It is often suggested that writing a good short story is more difficult than writing a good novel. Like all generalisations it is only partially true. A novel demands a long period of sustained writing with many drafts and revisions. A short story can be written in an afternoon. It can have an arc that takes the reader to a definite ending. It can be read in one sitting. In that sense it is easier to write than a novel. But to be a good story it needs to draw the reader in immediately and convey all that the reader needs to know in a few sentences. That is far from easy.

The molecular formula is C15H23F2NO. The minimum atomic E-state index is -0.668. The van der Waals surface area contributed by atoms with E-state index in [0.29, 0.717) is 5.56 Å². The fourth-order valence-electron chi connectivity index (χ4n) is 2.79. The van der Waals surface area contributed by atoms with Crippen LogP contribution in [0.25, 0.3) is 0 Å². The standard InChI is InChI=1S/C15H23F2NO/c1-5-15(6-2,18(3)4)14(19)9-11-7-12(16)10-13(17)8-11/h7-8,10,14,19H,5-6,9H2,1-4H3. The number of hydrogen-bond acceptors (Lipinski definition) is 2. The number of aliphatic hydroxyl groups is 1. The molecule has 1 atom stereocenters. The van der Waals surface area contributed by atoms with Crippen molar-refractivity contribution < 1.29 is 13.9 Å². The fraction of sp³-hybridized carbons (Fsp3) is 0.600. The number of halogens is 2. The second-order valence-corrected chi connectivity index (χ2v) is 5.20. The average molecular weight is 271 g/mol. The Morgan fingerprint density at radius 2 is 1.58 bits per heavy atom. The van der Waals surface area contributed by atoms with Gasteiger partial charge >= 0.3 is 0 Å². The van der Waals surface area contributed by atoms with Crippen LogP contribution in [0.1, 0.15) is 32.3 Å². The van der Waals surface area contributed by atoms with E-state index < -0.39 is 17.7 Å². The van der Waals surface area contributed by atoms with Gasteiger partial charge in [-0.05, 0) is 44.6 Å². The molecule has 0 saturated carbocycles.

Of course there are as many types of short stories as they are types of novels. Some can be enigmatically short like Ernest Hemingway’s famous six word short story. ‘Baby shoes: for sale. Never worn.’ Others can be lengthy and full of glittering detail like James Joyce’s The Dead that seems to hold the whole of Ireland in its embrace. I particularly love Chekhov’s short stories. More than most writers he gets to the heart of the human condition.

Because I worked as a psychotherapist my stories are often connected to psychotherapy. ‘The Seat’ and ‘Helena’ are two examples. In both stories the therapist is struggling with his own conflicts and desires, something that is too often left out of accounts of psychotherapy.

The Seat